Then an interesting thing happened: the wood industry decided to try to take away the mid-rise construction market from CFS. In the last four years, wood has poured millions of dollars into research, marketing, field support and efforts to change the building codes to explicitly allow the use of wood in structures above four stories in height. Market share studies conducted by Reed for the SFIA show these investments have not produced movement for wood, but this could begin to change in 2015 as structural building codes enter the review and revision cycle.
Despite the huge war chest, a wood victory in the mid-rise segment is far from certain. It is difficult to take away market share from an entrenched product—unless the incumbent product experiences a traumatic disaster or does nothing to defend its markets. Plus, there are helpful headwinds we can use to our advantage.
Research conducted by the SFIA, with the support of the Steel Market Development Institute, shows that two-thirds of the architects, engineers and contractors that have used steel think that it is a superior or very good product. For those who have not used steel, the same survey finds that the market is receptive to steel framing, with nearly 50 percent of builders and architects thinking they’ll be using more steel in the next five years.
However, this is only a measure of “expectation”—not a prediction of what to expect. This same research finds that information about steel framing and related products is hard to find and not always easy to understand. And unfortunately, those who want to learn more have to educate themselves.
Especially now, as the construction markets get their sea legs back, we have an opportunity to seize the interest that potential users have in CFS and hold ground against the wood industry by factoring in some key concepts into your marketing and sales efforts:
Don’t ever stop communicating with your customer groups. A study by the American Institute of Architects found that nearly 28 percent of jobs at architecture firms disappeared during the market meltdown. Many of these jobs will return as the construction markets return to normal, healthy levels and most will be filled by new faces.
If your targeted group is the building department, you’re probably used to an average turn-over of 10 to 15 percent each year, but these rates have shot up to nearly 50 percent in some jurisdictions as city departments have contracted and then tried to re-build their staffs since 2008.
Communicate with ALL those who count. The choice of a structural system and material is almost always a shared decision. The architect may want to use steel, but the owner and engineer also have to be onboard. There are also those outside the decision-making process, such as the building inspector, that can also cause the owner to regret the choice of any system.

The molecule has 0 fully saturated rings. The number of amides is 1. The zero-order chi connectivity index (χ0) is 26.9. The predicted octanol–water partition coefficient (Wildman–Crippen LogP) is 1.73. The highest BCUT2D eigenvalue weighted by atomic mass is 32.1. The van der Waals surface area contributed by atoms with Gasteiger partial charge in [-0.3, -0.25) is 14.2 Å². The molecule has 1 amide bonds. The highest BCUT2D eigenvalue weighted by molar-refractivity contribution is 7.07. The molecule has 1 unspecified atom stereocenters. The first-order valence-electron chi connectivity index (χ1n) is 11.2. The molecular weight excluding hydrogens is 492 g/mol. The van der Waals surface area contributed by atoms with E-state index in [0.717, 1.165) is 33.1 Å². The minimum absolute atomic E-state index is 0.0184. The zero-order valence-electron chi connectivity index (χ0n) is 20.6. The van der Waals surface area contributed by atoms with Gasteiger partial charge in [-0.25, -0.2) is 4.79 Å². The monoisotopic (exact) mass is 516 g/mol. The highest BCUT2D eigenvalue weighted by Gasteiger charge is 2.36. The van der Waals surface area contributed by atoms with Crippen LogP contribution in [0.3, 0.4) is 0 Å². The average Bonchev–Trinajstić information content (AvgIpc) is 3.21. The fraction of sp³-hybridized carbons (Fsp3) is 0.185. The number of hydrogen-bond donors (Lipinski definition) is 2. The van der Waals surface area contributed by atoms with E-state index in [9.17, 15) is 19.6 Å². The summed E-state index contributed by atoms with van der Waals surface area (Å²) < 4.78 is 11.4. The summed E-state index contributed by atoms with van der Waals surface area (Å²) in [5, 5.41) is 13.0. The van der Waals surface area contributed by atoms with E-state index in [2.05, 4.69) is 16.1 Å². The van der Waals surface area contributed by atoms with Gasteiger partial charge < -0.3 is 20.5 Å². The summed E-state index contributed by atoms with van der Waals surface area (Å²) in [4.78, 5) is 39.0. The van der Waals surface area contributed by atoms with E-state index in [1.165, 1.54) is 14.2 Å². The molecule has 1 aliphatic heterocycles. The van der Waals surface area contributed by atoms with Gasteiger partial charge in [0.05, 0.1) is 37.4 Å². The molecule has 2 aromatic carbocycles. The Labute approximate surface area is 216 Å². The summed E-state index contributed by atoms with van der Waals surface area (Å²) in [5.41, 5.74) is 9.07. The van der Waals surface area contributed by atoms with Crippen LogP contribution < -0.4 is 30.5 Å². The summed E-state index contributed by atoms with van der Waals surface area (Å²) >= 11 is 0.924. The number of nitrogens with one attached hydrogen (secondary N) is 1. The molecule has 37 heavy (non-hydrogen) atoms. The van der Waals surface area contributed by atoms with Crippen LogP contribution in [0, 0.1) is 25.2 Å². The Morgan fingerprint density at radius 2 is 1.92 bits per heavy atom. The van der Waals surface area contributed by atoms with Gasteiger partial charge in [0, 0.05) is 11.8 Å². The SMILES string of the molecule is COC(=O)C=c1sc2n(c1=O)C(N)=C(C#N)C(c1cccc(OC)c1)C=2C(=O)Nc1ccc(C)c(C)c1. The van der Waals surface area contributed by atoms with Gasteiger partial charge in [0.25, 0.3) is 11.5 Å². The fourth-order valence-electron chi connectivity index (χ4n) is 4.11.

Information … or even just providing access to information is a powerful marketing tool. Our research confirms our fear that despite the good job we think we’ve done about educating the market, those who are choosing construction materials don’t really know much about CFS, don’t know where to look or don’t understand the information when they stumble across it. This confusion and lack of information translates into “risk” in the mind of potential users, and is almost always certain to keep an architect or engineer from recommending CFS for an upcoming project.
Fortunately, there is a trove of technical, educational and marketing materials that the industry has produced for builders, architects, engineers, contractors and subcontractors. What’s needed is someone to bridge the connection between the information that exists and the decision-making in the construction chain.
You can be an expert. There is truth in the old adage: “In a land of blind men, the one-eyed man is king.” New faces at many firms and jurisdictions are an opportunity for you to educate key gatekeepers and decision-makers about CFS. You also have the support of the CFS framing industry that can provide you with a broad range of resources, from the SFIA Technical Product manual to webinars that will help you brush up on CFS issues. If you need a way to get in front of specifiers in the first place, a special SFIA program offers its members access to AIA/CES approved seminars.
Cost is king. No surprise but there are subtle issues that may create opportunities or difficulties for the marketers that understand what they are. The first is that the vast majority of decision-makers look at cost from a “total installed cost” perspective. Good news in an environment of very low wood prices.
The good and bad news is that there is broad recognition of the many positive attributes of CFS, such as lighter weight, dimensional stability, faster construction cycle, non-combustible, recyclable, etc. However, the industry has not done a good job of connecting these attributes to the impact they have on lowering costs of construction or defining what they mean to their profit margin. This is a missed opportunity.
In future columns, we will explore each of these concepts in more detail and provide practical ideas for marketers of CFS and related products.
In the meantime, congratulations to Walls & Ceilings magazine. If the last 75 years are any indication of what’s to come, then we have reasons to celebrate.